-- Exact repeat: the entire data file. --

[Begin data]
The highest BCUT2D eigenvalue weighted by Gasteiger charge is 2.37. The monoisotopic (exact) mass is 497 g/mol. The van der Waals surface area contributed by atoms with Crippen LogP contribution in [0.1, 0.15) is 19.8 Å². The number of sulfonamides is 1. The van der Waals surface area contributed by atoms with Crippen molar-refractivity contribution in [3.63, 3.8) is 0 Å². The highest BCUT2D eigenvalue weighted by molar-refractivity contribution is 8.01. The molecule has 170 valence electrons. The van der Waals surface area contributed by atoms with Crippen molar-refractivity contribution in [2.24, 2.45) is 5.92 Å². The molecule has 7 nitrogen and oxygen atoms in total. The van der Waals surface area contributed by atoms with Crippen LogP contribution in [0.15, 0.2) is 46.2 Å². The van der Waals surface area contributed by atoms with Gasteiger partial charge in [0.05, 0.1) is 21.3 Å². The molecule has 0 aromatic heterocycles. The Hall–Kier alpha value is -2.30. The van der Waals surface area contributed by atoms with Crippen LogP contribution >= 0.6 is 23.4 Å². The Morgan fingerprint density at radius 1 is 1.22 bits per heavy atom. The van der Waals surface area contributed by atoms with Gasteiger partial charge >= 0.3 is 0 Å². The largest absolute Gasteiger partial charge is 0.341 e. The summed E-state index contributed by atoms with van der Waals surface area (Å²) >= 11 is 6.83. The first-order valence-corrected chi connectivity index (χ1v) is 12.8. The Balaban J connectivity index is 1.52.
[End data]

The highest BCUT2D eigenvalue weighted by Gasteiger charge is 2.37. The monoisotopic (exact) mass is 497 g/mol. The van der Waals surface area contributed by atoms with Crippen LogP contribution in [0.1, 0.15) is 19.8 Å². The number of sulfonamides is 1. The van der Waals surface area contributed by atoms with Crippen molar-refractivity contribution in [3.63, 3.8) is 0 Å². The highest BCUT2D eigenvalue weighted by molar-refractivity contribution is 8.01. The molecule has 170 valence electrons. The van der Waals surface area contributed by atoms with Crippen molar-refractivity contribution in [2.24, 2.45) is 5.92 Å². The molecule has 7 nitrogen and oxygen atoms in total. The van der Waals surface area contributed by atoms with Crippen LogP contribution in [0.15, 0.2) is 46.2 Å². The van der Waals surface area contributed by atoms with Gasteiger partial charge in [0.05, 0.1) is 21.3 Å². The molecule has 0 aromatic heterocycles. The Hall–Kier alpha value is -2.30. The van der Waals surface area contributed by atoms with Crippen LogP contribution >= 0.6 is 23.4 Å². The Morgan fingerprint density at radius 1 is 1.22 bits per heavy atom. The van der Waals surface area contributed by atoms with Gasteiger partial charge >= 0.3 is 0 Å². The largest absolute Gasteiger partial charge is 0.341 e. The summed E-state index contributed by atoms with van der Waals surface area (Å²) >= 11 is 6.83. The first-order valence-corrected chi connectivity index (χ1v) is 12.8. The Balaban J connectivity index is 1.52.